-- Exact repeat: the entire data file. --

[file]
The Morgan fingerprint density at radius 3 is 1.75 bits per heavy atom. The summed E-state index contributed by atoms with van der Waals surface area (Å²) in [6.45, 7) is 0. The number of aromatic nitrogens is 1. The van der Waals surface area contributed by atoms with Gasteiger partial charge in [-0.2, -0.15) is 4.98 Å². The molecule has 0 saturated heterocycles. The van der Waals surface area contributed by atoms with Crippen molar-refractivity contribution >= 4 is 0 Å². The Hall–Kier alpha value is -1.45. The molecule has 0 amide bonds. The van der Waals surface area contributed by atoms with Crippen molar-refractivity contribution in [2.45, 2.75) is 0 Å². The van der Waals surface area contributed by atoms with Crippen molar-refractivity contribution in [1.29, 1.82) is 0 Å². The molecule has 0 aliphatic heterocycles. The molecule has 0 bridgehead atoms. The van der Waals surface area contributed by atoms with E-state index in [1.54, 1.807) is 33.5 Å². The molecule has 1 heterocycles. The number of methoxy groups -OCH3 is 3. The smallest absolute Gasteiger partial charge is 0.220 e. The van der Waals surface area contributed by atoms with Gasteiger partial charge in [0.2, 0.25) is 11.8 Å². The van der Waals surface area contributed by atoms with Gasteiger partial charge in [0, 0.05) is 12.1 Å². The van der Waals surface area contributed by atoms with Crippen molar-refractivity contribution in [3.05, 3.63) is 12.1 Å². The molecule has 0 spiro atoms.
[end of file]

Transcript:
The Morgan fingerprint density at radius 3 is 1.75 bits per heavy atom. The summed E-state index contributed by atoms with van der Waals surface area (Å²) in [6.45, 7) is 0. The number of aromatic nitrogens is 1. The van der Waals surface area contributed by atoms with Gasteiger partial charge in [-0.2, -0.15) is 4.98 Å². The molecule has 0 saturated heterocycles. The van der Waals surface area contributed by atoms with Crippen molar-refractivity contribution >= 4 is 0 Å². The Hall–Kier alpha value is -1.45. The molecule has 0 amide bonds. The van der Waals surface area contributed by atoms with Crippen molar-refractivity contribution in [2.45, 2.75) is 0 Å². The van der Waals surface area contributed by atoms with Crippen molar-refractivity contribution in [1.29, 1.82) is 0 Å². The molecule has 0 aliphatic heterocycles. The molecule has 0 bridgehead atoms. The van der Waals surface area contributed by atoms with E-state index in [1.54, 1.807) is 33.5 Å². The molecule has 1 heterocycles. The number of methoxy groups -OCH3 is 3. The smallest absolute Gasteiger partial charge is 0.220 e. The van der Waals surface area contributed by atoms with Gasteiger partial charge in [0.2, 0.25) is 11.8 Å². The van der Waals surface area contributed by atoms with Gasteiger partial charge in [0, 0.05) is 12.1 Å². The van der Waals surface area contributed by atoms with Crippen molar-refractivity contribution in [3.05, 3.63) is 12.1 Å². The molecule has 0 spiro atoms.